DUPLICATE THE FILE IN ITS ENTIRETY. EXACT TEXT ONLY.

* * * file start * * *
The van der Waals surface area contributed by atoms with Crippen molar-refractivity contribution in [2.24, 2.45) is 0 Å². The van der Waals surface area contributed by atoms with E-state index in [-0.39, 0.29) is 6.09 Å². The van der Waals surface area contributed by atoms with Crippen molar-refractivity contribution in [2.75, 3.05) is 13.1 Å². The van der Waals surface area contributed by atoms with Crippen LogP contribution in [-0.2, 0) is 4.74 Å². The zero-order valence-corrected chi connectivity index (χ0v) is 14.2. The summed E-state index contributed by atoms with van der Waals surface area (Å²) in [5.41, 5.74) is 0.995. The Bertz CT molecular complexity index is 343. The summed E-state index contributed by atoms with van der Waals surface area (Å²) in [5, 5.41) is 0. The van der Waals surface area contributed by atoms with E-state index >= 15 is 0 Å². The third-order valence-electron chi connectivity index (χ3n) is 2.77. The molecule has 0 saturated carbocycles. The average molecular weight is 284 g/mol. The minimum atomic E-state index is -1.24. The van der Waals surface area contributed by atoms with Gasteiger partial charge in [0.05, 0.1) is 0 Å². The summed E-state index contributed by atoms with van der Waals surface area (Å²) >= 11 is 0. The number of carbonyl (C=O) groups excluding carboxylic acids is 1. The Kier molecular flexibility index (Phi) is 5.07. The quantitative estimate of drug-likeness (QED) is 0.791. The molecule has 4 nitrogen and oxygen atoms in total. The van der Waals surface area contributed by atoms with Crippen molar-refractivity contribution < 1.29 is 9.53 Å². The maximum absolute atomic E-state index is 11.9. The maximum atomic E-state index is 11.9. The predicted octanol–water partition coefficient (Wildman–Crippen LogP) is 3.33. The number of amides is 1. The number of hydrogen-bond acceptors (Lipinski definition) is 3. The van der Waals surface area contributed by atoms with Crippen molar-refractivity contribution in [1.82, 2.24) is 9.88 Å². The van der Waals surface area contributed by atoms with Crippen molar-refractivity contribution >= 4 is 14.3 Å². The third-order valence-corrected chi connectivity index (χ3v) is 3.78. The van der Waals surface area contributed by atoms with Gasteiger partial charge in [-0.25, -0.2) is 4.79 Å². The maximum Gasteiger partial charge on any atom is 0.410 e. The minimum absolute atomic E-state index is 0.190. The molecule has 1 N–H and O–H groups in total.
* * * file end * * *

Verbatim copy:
The van der Waals surface area contributed by atoms with Crippen molar-refractivity contribution in [2.24, 2.45) is 0 Å². The van der Waals surface area contributed by atoms with E-state index in [-0.39, 0.29) is 6.09 Å². The van der Waals surface area contributed by atoms with Crippen molar-refractivity contribution in [2.75, 3.05) is 13.1 Å². The van der Waals surface area contributed by atoms with Crippen LogP contribution in [-0.2, 0) is 4.74 Å². The zero-order valence-corrected chi connectivity index (χ0v) is 14.2. The summed E-state index contributed by atoms with van der Waals surface area (Å²) in [5.41, 5.74) is 0.995. The Bertz CT molecular complexity index is 343. The summed E-state index contributed by atoms with van der Waals surface area (Å²) in [5, 5.41) is 0. The van der Waals surface area contributed by atoms with E-state index >= 15 is 0 Å². The third-order valence-electron chi connectivity index (χ3n) is 2.77. The molecule has 0 saturated carbocycles. The average molecular weight is 284 g/mol. The minimum atomic E-state index is -1.24. The van der Waals surface area contributed by atoms with Gasteiger partial charge in [0.05, 0.1) is 0 Å². The summed E-state index contributed by atoms with van der Waals surface area (Å²) >= 11 is 0. The number of carbonyl (C=O) groups excluding carboxylic acids is 1. The Kier molecular flexibility index (Phi) is 5.07. The quantitative estimate of drug-likeness (QED) is 0.791. The molecule has 4 nitrogen and oxygen atoms in total. The van der Waals surface area contributed by atoms with Crippen molar-refractivity contribution < 1.29 is 9.53 Å². The maximum absolute atomic E-state index is 11.9. The maximum atomic E-state index is 11.9. The predicted octanol–water partition coefficient (Wildman–Crippen LogP) is 3.33. The number of amides is 1. The number of hydrogen-bond acceptors (Lipinski definition) is 3. The van der Waals surface area contributed by atoms with Crippen molar-refractivity contribution in [1.82, 2.24) is 9.88 Å². The van der Waals surface area contributed by atoms with Crippen molar-refractivity contribution >= 4 is 14.3 Å². The third-order valence-corrected chi connectivity index (χ3v) is 3.78. The van der Waals surface area contributed by atoms with Gasteiger partial charge in [-0.25, -0.2) is 4.79 Å². The maximum Gasteiger partial charge on any atom is 0.410 e. The minimum absolute atomic E-state index is 0.190. The molecule has 1 N–H and O–H groups in total.